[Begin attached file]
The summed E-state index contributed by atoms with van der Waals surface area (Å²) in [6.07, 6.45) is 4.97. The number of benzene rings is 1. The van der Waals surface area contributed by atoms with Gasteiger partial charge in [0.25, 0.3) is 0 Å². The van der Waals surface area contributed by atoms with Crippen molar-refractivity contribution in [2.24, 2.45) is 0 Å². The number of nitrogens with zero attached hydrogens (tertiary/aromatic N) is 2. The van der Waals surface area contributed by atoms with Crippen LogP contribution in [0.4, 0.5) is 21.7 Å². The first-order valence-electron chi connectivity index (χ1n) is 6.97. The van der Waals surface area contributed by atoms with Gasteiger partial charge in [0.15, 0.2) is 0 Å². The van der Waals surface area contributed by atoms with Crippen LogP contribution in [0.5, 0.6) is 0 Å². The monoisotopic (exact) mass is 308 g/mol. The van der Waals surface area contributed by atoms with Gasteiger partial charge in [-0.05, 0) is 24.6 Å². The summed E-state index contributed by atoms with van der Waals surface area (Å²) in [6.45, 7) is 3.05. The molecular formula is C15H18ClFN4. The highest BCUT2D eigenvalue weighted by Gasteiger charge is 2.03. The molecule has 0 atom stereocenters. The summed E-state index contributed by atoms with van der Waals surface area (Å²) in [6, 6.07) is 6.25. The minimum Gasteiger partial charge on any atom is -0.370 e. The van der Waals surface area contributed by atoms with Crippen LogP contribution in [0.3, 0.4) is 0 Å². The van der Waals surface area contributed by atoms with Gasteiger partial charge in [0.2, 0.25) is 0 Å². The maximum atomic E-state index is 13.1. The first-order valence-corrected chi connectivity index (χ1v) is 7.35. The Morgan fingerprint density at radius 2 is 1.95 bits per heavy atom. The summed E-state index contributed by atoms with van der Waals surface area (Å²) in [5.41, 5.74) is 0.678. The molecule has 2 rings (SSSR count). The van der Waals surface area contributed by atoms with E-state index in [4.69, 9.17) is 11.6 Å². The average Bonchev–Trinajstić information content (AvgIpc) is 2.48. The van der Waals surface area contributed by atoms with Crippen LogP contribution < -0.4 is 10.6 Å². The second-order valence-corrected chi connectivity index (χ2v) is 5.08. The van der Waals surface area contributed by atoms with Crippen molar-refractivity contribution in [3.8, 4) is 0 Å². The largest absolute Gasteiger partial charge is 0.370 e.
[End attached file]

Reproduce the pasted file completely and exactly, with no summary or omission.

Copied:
The summed E-state index contributed by atoms with van der Waals surface area (Å²) in [6.07, 6.45) is 4.97. The number of benzene rings is 1. The van der Waals surface area contributed by atoms with Gasteiger partial charge in [0.25, 0.3) is 0 Å². The van der Waals surface area contributed by atoms with Crippen molar-refractivity contribution in [2.24, 2.45) is 0 Å². The number of nitrogens with zero attached hydrogens (tertiary/aromatic N) is 2. The van der Waals surface area contributed by atoms with Crippen LogP contribution in [0.4, 0.5) is 21.7 Å². The first-order valence-electron chi connectivity index (χ1n) is 6.97. The van der Waals surface area contributed by atoms with Gasteiger partial charge in [0.15, 0.2) is 0 Å². The van der Waals surface area contributed by atoms with Crippen LogP contribution in [0.5, 0.6) is 0 Å². The monoisotopic (exact) mass is 308 g/mol. The van der Waals surface area contributed by atoms with Gasteiger partial charge in [-0.05, 0) is 24.6 Å². The summed E-state index contributed by atoms with van der Waals surface area (Å²) in [6.45, 7) is 3.05. The molecular formula is C15H18ClFN4. The highest BCUT2D eigenvalue weighted by Gasteiger charge is 2.03. The molecule has 0 atom stereocenters. The summed E-state index contributed by atoms with van der Waals surface area (Å²) in [6, 6.07) is 6.25. The minimum Gasteiger partial charge on any atom is -0.370 e. The van der Waals surface area contributed by atoms with Crippen LogP contribution in [0.3, 0.4) is 0 Å². The van der Waals surface area contributed by atoms with Gasteiger partial charge in [0.2, 0.25) is 0 Å². The maximum atomic E-state index is 13.1. The first-order valence-corrected chi connectivity index (χ1v) is 7.35. The Morgan fingerprint density at radius 2 is 1.95 bits per heavy atom. The summed E-state index contributed by atoms with van der Waals surface area (Å²) in [5.41, 5.74) is 0.678. The molecule has 2 rings (SSSR count). The van der Waals surface area contributed by atoms with E-state index in [4.69, 9.17) is 11.6 Å². The average Bonchev–Trinajstić information content (AvgIpc) is 2.48. The van der Waals surface area contributed by atoms with Crippen LogP contribution < -0.4 is 10.6 Å². The second-order valence-corrected chi connectivity index (χ2v) is 5.08. The van der Waals surface area contributed by atoms with Crippen molar-refractivity contribution in [3.8, 4) is 0 Å². The largest absolute Gasteiger partial charge is 0.370 e.